Skip to main content
Skip to main content

Research on Central American languages

August 12, 2020 Linguistics

Polina Pleshak and Paulina Lyskawa

Read about new grants, presentations and classes by Rodrigo, Paulina and Polina.

New research on Central American, and especially Mayan, languages continues at Maryland and its Guatemala Field Station

Polina Pleshak, Paulina Lyskawa, Rodrigo Ranero and undergraduate Marisa Fried won support for their work on Mayan languages from The Jacobs Research Funds.  

Polina's project is work with collaborator Irine Burukina, from Eötvös Loránd University Budapest on "Comparative analysis of nominal phrases in Kaqchikel and K’iche," which continues a project begun at the Field Station. Last year, Polina and Irine won another grant from the Jacobs fund, for a related project on the  "Syntax of referential nominal phrases and nominalization in Kaqchikel." And in June Polina, a talented polyglot, even assisted in an online Kaqchikel summer course hosted by the University of Kansas, by explaning how to pronounce ejectives, implosives, glottal stops and devoiced sonorants.

Also building on research from the field station is Paulina, Rodrigo and Marisa's project on "Three phonological puzzles in Santiago Tz'utujil," which concerns sibilant harmony, vowel epenthesis and syncope. Paulina and Rodrigo were previously party to another grant from Jacobs, with Omer Preminger and Chris Baron,  for "Whistling on Tiptoes: Investigating Rare Lexical Categories in Tz’utujil (Mayan)," which funded the group's fieldwork in Santiago Atitlan, Guatemala, on the syntactic distribution and semantics of positionals and ideophones.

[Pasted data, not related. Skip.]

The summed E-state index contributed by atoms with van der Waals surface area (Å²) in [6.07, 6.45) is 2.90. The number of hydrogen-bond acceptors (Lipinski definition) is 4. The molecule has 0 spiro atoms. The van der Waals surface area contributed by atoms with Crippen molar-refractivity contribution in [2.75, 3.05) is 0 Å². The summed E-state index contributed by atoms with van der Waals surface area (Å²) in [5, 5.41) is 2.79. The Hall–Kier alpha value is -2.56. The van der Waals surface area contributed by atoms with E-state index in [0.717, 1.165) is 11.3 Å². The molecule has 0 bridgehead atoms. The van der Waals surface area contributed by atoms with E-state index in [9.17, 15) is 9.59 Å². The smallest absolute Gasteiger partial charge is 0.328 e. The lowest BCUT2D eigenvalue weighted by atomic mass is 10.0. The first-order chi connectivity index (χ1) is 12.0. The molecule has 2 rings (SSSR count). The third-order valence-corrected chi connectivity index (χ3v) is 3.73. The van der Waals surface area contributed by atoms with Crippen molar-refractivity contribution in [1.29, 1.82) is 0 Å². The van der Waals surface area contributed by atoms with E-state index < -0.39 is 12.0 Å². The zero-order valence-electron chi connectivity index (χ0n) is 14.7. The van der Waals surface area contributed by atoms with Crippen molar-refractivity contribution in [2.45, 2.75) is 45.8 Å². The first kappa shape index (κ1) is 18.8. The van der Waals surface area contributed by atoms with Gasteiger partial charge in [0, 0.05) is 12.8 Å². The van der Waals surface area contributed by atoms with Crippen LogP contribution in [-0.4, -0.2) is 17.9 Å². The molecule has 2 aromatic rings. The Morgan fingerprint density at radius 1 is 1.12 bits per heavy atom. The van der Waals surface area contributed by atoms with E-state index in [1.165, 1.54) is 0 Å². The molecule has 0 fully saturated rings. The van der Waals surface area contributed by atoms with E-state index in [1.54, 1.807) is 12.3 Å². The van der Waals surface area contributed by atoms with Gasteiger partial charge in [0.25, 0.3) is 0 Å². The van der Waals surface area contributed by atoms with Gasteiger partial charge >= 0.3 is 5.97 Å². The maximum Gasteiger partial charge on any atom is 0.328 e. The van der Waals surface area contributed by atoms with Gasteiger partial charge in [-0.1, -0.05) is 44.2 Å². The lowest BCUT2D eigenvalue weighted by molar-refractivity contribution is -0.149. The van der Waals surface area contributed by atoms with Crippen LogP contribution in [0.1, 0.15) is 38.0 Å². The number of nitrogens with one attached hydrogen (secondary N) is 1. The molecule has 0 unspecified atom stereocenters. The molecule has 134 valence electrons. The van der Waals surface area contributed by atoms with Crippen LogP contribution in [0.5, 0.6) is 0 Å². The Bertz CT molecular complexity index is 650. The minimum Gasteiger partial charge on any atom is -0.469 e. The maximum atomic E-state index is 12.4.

Rodrigo received further support this summer from DC's Cosmos Club for "The syntax of silence in Santiago Tz'utujiil, and endangered Mayan language," a project he continued despite the pandemic, by meeting with speakers of Tz'utujiil remotely. The Cosmos Club was founded in 1878 for the promotion of science, literature, art and "their mutual improvement by social intercourse." Rodrigo's grant is part of what since 1998 has been the club's main enterprise: a  program of small research grants for graduate students enrolled in selected universities in the Washington, D.C. area. 

And just recently, on July 31, Rodrigo gave a Zoom talk hosted by the Guatemalan Presidential Commission Against Discrimination and Racism (CODISRA), titled "Linguistic Links of Xinka: Importance for the Strengthening of Identity," in which he discuss the status of Xinka as a linguistic isolate and the importance of ongoing language reclamation projects. Rodrigo worked with the Xinka community, a non-Mayan group located mainly in Guatemala, from 2012-2015, before coming to Maryland.